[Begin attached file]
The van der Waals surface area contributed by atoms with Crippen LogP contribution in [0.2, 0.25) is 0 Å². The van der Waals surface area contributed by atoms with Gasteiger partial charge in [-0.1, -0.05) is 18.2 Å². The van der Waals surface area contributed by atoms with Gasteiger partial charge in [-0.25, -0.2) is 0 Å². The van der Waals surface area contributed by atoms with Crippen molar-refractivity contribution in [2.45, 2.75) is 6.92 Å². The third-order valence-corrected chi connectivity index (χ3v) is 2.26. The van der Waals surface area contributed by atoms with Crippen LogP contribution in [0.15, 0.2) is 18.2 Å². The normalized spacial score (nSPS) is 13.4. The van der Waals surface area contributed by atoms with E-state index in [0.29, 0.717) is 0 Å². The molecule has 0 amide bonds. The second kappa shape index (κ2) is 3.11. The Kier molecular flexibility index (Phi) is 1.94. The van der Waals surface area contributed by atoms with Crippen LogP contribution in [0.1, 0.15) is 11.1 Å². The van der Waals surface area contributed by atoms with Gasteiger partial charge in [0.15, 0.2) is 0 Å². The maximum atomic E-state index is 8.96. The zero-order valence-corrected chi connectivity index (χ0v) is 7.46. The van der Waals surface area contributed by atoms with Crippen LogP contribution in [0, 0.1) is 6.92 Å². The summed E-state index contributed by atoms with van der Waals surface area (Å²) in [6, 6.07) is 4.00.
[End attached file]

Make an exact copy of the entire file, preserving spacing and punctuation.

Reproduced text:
The van der Waals surface area contributed by atoms with Crippen LogP contribution in [0.2, 0.25) is 0 Å². The van der Waals surface area contributed by atoms with Gasteiger partial charge in [-0.1, -0.05) is 18.2 Å². The van der Waals surface area contributed by atoms with Gasteiger partial charge in [-0.25, -0.2) is 0 Å². The van der Waals surface area contributed by atoms with Crippen molar-refractivity contribution in [2.45, 2.75) is 6.92 Å². The third-order valence-corrected chi connectivity index (χ3v) is 2.26. The van der Waals surface area contributed by atoms with Crippen LogP contribution in [0.15, 0.2) is 18.2 Å². The normalized spacial score (nSPS) is 13.4. The van der Waals surface area contributed by atoms with E-state index in [0.29, 0.717) is 0 Å². The molecule has 0 amide bonds. The second kappa shape index (κ2) is 3.11. The Kier molecular flexibility index (Phi) is 1.94. The van der Waals surface area contributed by atoms with Crippen LogP contribution in [0.1, 0.15) is 11.1 Å². The van der Waals surface area contributed by atoms with Gasteiger partial charge in [0.15, 0.2) is 0 Å². The maximum atomic E-state index is 8.96. The zero-order valence-corrected chi connectivity index (χ0v) is 7.46. The van der Waals surface area contributed by atoms with Crippen LogP contribution in [0, 0.1) is 6.92 Å². The summed E-state index contributed by atoms with van der Waals surface area (Å²) in [6, 6.07) is 4.00.